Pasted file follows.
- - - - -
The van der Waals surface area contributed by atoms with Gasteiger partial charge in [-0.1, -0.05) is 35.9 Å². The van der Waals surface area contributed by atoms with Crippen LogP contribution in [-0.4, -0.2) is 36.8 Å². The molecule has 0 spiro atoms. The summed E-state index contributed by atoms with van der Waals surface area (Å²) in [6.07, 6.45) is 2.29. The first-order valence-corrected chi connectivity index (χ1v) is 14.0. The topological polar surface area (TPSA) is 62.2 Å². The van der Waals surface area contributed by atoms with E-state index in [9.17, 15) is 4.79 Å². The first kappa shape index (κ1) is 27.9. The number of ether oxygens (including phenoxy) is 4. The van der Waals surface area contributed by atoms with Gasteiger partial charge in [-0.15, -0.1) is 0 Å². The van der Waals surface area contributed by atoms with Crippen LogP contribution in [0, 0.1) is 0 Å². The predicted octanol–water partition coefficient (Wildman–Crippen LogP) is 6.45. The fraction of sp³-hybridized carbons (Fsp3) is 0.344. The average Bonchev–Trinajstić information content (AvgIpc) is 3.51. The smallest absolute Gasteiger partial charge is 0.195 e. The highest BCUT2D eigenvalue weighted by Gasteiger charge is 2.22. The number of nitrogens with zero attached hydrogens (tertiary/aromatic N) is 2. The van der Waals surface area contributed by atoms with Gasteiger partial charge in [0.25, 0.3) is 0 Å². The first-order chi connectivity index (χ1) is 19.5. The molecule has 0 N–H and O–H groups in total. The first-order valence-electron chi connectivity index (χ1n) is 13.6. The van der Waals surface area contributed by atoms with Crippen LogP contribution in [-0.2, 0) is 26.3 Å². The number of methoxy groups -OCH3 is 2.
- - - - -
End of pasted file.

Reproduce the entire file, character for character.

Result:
The van der Waals surface area contributed by atoms with Gasteiger partial charge in [-0.1, -0.05) is 35.9 Å². The van der Waals surface area contributed by atoms with Crippen LogP contribution in [-0.4, -0.2) is 36.8 Å². The molecule has 0 spiro atoms. The summed E-state index contributed by atoms with van der Waals surface area (Å²) in [6.07, 6.45) is 2.29. The first-order valence-corrected chi connectivity index (χ1v) is 14.0. The topological polar surface area (TPSA) is 62.2 Å². The van der Waals surface area contributed by atoms with E-state index in [9.17, 15) is 4.79 Å². The first kappa shape index (κ1) is 27.9. The number of ether oxygens (including phenoxy) is 4. The van der Waals surface area contributed by atoms with Gasteiger partial charge in [-0.15, -0.1) is 0 Å². The van der Waals surface area contributed by atoms with Crippen LogP contribution in [0, 0.1) is 0 Å². The predicted octanol–water partition coefficient (Wildman–Crippen LogP) is 6.45. The fraction of sp³-hybridized carbons (Fsp3) is 0.344. The average Bonchev–Trinajstić information content (AvgIpc) is 3.51. The smallest absolute Gasteiger partial charge is 0.195 e. The highest BCUT2D eigenvalue weighted by Gasteiger charge is 2.22. The number of nitrogens with zero attached hydrogens (tertiary/aromatic N) is 2. The van der Waals surface area contributed by atoms with Gasteiger partial charge in [0.25, 0.3) is 0 Å². The first-order chi connectivity index (χ1) is 19.5. The molecule has 0 N–H and O–H groups in total. The first-order valence-electron chi connectivity index (χ1n) is 13.6. The van der Waals surface area contributed by atoms with Crippen LogP contribution in [-0.2, 0) is 26.3 Å². The number of methoxy groups -OCH3 is 2.